Nuclear flaws raise safety questions

Materials World magazine
1 Apr 2015

Defects found in two Belgian nuclear reactors have challenged ongoing operations. Simon Frost asks, what are the implications for the UK’s nuclear fleet?

Plans to reopen two offline nuclear power plants in Belgium hang in the balance after recent ultrasonic inspections found thousands of flaw indications in the steel reactor pressure vessels (RPVs).   

Doel 3 and Tihange 2, pressurised water reactors (PWRs) operated by Belgian energy company Electrabel, were shut down in March 2014 after inspections revealed embrittlement of steel test samples. But the country’s nuclear regulator, the Federal Agency for Nuclear Control (FANC), stated the facilities could resume operation in July 2015 if Electrabel could produce a Safety Case to justify the restart, using the most sensitive ultrasonic inspection techniques available alongside best-practice structural integrity methods.      

Those inspections revealed a 60% increase in the number of cracks measured in 2012 – a total of 13,047 cracks in the Doel 3 reactor and 3,149 in Tihange 2, and larger hydrogen flakes on average than previously measured. Tests and analysis of results are ongoing. 

FANC has stressed that the new flaw indications are in the same areas as those previously detected and that the greater number is due to the increased sensitivity of the MIS-B acoustic beam focusing technique. Likewise, it noted that the size of flakes is greater because separate flakes in close proximity were treated as one.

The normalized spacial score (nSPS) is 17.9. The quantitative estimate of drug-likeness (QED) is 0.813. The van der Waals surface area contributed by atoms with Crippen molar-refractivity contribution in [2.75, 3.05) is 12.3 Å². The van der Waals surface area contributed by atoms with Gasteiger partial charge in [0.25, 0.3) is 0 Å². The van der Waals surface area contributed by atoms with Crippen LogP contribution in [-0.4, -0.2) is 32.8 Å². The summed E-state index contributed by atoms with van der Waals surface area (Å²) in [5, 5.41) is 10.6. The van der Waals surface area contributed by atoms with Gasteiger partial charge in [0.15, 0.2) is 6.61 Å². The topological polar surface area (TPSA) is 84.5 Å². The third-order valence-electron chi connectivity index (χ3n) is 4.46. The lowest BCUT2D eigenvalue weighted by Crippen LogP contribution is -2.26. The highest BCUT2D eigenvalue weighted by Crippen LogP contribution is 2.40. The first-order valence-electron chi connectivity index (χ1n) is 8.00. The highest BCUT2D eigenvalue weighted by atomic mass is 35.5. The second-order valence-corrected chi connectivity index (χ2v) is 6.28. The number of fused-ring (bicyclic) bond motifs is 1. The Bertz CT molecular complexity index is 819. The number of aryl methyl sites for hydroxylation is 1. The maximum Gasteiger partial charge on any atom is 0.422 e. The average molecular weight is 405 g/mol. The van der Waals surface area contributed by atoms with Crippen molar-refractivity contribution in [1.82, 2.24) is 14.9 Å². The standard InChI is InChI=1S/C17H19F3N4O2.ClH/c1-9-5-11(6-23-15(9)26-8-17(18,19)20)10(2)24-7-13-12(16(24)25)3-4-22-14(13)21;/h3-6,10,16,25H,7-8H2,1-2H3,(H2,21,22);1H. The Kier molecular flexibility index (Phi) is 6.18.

A statement from Electrabel claims that ’the same indications are located in the same place with the same dimensions. Therefore, the hydrogen flakes formed during the forging process of the reactor vessel 40 years ago and detected in 2012 haven’t evolved.’ But given the huge improvement in inspection methods since the Belgian reactors’ commissioning in 1975, it’s hard to prove or disprove when the flaws originated.     

Question of origin

Professor Andrew Sherry, Chief Scientist at the UK’s National Nuclear Laboratory (NNL), says, ‘One possibility is that the flaws originated during manufacture and have sat there quite benignly throughout the operational life of the reactor. The alternative is that they have been developing during the lifetime of the reactor. Those scenarios have very different implications – if the flaws are developing during the operational life, you need to know how the materials’ properties are changing and at what point those defects may become an issue.’ 

Electrabel is insistent that the new flaw indications are a result of the increased sensitivity of analytical parameters, rather than deterioration. But the company has been criticised for an apparent lack of transparency, having not released the raw measurement data from the most recent tests. 

In a debate aired by Belgian national television broadcaster La Une, politician and environmentalist Jean-Marc Nollet leveled an accusation at Electrabel’s Chief Nuclear Engineer, Wim De Clercq. ‘You shut down the plants without even waiting for the order of the FANC – that’s how dangerous it was. Is that what prevents you from publishing such results?’ De Clercq replied that the results were yet to be correlated.